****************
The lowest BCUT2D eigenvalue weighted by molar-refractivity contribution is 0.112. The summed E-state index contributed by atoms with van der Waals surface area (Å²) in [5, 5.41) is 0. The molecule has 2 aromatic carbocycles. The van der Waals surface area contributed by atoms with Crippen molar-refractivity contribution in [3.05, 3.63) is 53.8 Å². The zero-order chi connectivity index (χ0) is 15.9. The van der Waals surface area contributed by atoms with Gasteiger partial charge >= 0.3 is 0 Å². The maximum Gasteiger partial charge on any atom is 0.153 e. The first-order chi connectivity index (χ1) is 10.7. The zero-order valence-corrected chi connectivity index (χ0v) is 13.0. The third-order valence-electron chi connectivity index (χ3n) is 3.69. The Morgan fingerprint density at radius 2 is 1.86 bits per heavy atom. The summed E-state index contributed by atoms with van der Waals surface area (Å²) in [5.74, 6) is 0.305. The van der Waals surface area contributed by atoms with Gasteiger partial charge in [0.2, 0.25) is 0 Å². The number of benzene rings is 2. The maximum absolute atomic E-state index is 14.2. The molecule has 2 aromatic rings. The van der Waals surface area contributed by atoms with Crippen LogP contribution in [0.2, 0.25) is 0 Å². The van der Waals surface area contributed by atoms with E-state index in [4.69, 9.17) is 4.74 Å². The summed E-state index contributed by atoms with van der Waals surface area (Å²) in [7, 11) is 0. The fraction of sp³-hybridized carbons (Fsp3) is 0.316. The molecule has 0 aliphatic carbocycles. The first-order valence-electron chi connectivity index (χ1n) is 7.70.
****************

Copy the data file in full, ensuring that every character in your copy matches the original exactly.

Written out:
The lowest BCUT2D eigenvalue weighted by molar-refractivity contribution is 0.112. The summed E-state index contributed by atoms with van der Waals surface area (Å²) in [5, 5.41) is 0. The molecule has 2 aromatic carbocycles. The van der Waals surface area contributed by atoms with Crippen molar-refractivity contribution in [3.05, 3.63) is 53.8 Å². The zero-order chi connectivity index (χ0) is 15.9. The van der Waals surface area contributed by atoms with Gasteiger partial charge >= 0.3 is 0 Å². The maximum Gasteiger partial charge on any atom is 0.153 e. The first-order chi connectivity index (χ1) is 10.7. The zero-order valence-corrected chi connectivity index (χ0v) is 13.0. The third-order valence-electron chi connectivity index (χ3n) is 3.69. The Morgan fingerprint density at radius 2 is 1.86 bits per heavy atom. The summed E-state index contributed by atoms with van der Waals surface area (Å²) in [5.74, 6) is 0.305. The van der Waals surface area contributed by atoms with Gasteiger partial charge in [0.2, 0.25) is 0 Å². The number of benzene rings is 2. The maximum absolute atomic E-state index is 14.2. The molecule has 2 aromatic rings. The van der Waals surface area contributed by atoms with Crippen LogP contribution in [0.2, 0.25) is 0 Å². The van der Waals surface area contributed by atoms with E-state index in [4.69, 9.17) is 4.74 Å². The summed E-state index contributed by atoms with van der Waals surface area (Å²) in [7, 11) is 0. The fraction of sp³-hybridized carbons (Fsp3) is 0.316. The molecule has 0 aliphatic carbocycles. The first-order valence-electron chi connectivity index (χ1n) is 7.70.